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Andrew W.K. with Marky Ramone, playing this Saturday at The Independent

Andrew W.K. with Marky Ramone, playing this Saturday at The Independent

This Saturday night, a ridiculously fun show is coming to The Independent in San Francisco. Marky Ramone, former drummer of New York punk legends The Ramones, has tapped Andrew W.K., professional partier, to sing Ramones classics with his band. Because this might be the most incredible concept in the history of fun, we decided we needed to talk to Andrew W.K. about it. Our conversation touches on the brilliance of simplicity, and I also ask him for some marriage advice.

Gordon:           Are you just preparing for the tour right now? Are you in rehearsals?

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Maybe we can get a fourth movie in this trilogy if we ask nicely.

Maybe we can get a fourth movie in this trilogy if we ask nicely.

Tomorrow sees the U.S. release of The World’s End, the third film in a so-called trilogy of films from Edgar Wright, Simon Pegg and Nick Frost. A few weeks ago, I had the pleasure of sitting around a table with a group of San Francisco film writers to talk with them for a few minutes. Those few minutes became a lot more minutes, as once they started talking, they had a lot to say. Part one of this two-part interview will touch on subjects such as traveling to England, Raising Arizona, and putting peanuts in a log. Come back tomorrow for part two of this interview, and a review of the movie as well.

You mentioned during a post-film Q&A that you wanted to show parts of England that weren’t London, but then these parts of England that aren’t London have zombies, they have murderers, they have what we see in this movie …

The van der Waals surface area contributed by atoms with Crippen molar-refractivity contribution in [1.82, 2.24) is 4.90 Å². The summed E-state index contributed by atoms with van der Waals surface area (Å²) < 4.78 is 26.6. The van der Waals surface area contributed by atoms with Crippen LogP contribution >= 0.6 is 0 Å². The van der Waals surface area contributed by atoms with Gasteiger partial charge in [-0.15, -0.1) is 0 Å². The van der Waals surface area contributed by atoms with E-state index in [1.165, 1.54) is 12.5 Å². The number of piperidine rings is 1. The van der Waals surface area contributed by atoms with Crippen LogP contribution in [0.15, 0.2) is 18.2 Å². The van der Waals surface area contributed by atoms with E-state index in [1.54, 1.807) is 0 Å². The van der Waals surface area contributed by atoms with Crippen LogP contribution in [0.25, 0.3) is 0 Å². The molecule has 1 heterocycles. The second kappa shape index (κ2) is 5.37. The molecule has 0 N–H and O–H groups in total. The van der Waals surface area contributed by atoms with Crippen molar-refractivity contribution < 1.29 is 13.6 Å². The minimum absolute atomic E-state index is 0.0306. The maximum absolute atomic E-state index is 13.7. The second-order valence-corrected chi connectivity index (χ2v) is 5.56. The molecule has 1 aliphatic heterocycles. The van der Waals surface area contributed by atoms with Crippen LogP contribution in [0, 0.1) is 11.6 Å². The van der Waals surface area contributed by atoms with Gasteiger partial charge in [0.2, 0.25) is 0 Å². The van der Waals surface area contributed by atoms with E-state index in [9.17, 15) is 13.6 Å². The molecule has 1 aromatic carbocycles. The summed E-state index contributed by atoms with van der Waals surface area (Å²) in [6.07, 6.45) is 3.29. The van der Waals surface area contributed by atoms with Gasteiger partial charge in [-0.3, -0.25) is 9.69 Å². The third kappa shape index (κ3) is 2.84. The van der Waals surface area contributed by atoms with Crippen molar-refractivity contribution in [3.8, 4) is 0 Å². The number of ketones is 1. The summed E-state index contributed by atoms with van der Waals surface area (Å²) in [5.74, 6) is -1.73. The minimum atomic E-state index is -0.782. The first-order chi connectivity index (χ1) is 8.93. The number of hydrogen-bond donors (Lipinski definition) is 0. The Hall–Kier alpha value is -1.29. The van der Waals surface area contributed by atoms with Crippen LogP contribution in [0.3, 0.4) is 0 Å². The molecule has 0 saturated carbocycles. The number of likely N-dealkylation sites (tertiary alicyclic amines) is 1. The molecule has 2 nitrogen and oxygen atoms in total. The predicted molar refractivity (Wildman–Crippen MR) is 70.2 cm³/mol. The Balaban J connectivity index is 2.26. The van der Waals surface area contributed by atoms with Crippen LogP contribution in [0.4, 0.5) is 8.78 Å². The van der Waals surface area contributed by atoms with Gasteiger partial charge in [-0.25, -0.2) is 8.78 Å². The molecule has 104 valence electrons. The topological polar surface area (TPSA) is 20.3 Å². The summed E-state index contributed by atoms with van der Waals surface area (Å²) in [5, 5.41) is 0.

Edgar Wright: Which is basically saying “Don’t go to England.” [read the whole post]


Spinning Platters Interview: Robin Finck of Nine Inch Nails

August 14, 2013

As San Francisco’s Outside Lands Festival made a seemingly bold move by including Trent Reznor’s freshly reunited band of heavy hitters in Nine Inch Nails to its weekend roster, some wondered if this was the right decision considering a historically safe trend of artists who provide the soundtrack for having a good time in the […]

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Spinning Platters Interview: Pat Spurgeon of Rogue Wave

March 1, 2013

  Tonight at Bottom of the Hill, Rogue Wave is playing a sold out show for the 2013 Noise Pop Festival. This isn’t particularly newsworthy; they’ve done it before. What’s a big deal about this is that it’s Rogue Wave’s first hometown show in a couple of years, and it comes soon after the completion […]

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Spinning Platters Interview: Ang Lee on “Life of Pi”

November 26, 2012

They said it couldn’t be done: a movie version of Yann Martel’s bestselling novel Life of Pi, an intensely visual parable that consists almost entirely of a teenaged Indian boy named Pi lost at sea on a tiny rowboat with a wild tiger as his only companion? Bah, said some. Blergh, exclaimed others. Bloop, said […]

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Spinning Platters Interview: Joe Wright on “Anna Karenina”

November 21, 2012”

“I cannot believe that I am less important than Tyra Banks!” Joe Wright exclaims with mock-indignation. He has every reason to be nonplussed. Through a bizarre chain of last-minute developments, I have found myself with a direct conflict to our scheduled interview time: the opportunity to ask Tyra Banks a question over the phone for […]